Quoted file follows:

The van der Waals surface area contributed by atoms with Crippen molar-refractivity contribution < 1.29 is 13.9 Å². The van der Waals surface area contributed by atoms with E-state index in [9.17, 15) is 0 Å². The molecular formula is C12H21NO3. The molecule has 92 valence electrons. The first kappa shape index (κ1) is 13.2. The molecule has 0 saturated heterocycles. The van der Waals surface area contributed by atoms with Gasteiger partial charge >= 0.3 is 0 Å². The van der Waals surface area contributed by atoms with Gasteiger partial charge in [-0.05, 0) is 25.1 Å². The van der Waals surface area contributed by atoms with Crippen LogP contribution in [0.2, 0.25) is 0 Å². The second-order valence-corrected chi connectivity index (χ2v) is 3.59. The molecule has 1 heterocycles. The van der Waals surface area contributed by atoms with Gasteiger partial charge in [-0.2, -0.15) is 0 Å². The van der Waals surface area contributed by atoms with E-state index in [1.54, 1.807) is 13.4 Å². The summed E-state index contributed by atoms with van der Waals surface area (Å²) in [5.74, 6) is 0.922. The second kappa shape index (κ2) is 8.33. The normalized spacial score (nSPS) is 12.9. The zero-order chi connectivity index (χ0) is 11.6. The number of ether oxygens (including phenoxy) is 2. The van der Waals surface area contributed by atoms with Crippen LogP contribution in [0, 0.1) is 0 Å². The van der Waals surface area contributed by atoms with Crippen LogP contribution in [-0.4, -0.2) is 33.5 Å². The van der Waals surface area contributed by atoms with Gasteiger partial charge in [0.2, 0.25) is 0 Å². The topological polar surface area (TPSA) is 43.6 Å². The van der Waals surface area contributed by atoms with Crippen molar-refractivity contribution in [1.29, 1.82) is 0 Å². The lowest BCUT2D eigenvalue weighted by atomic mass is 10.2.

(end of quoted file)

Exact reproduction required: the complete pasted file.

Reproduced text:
The van der Waals surface area contributed by atoms with Crippen molar-refractivity contribution < 1.29 is 13.9 Å². The van der Waals surface area contributed by atoms with E-state index in [9.17, 15) is 0 Å². The molecular formula is C12H21NO3. The molecule has 92 valence electrons. The first kappa shape index (κ1) is 13.2. The molecule has 0 saturated heterocycles. The van der Waals surface area contributed by atoms with Gasteiger partial charge >= 0.3 is 0 Å². The van der Waals surface area contributed by atoms with Gasteiger partial charge in [-0.05, 0) is 25.1 Å². The van der Waals surface area contributed by atoms with Crippen LogP contribution in [0.2, 0.25) is 0 Å². The second-order valence-corrected chi connectivity index (χ2v) is 3.59. The molecule has 1 heterocycles. The van der Waals surface area contributed by atoms with Gasteiger partial charge in [-0.2, -0.15) is 0 Å². The van der Waals surface area contributed by atoms with E-state index in [1.54, 1.807) is 13.4 Å². The summed E-state index contributed by atoms with van der Waals surface area (Å²) in [5.74, 6) is 0.922. The second kappa shape index (κ2) is 8.33. The normalized spacial score (nSPS) is 12.9. The zero-order chi connectivity index (χ0) is 11.6. The number of ether oxygens (including phenoxy) is 2. The van der Waals surface area contributed by atoms with Crippen LogP contribution in [0, 0.1) is 0 Å². The van der Waals surface area contributed by atoms with Crippen LogP contribution in [-0.4, -0.2) is 33.5 Å². The van der Waals surface area contributed by atoms with Gasteiger partial charge in [0.2, 0.25) is 0 Å². The topological polar surface area (TPSA) is 43.6 Å². The van der Waals surface area contributed by atoms with Crippen molar-refractivity contribution in [1.29, 1.82) is 0 Å². The lowest BCUT2D eigenvalue weighted by atomic mass is 10.2.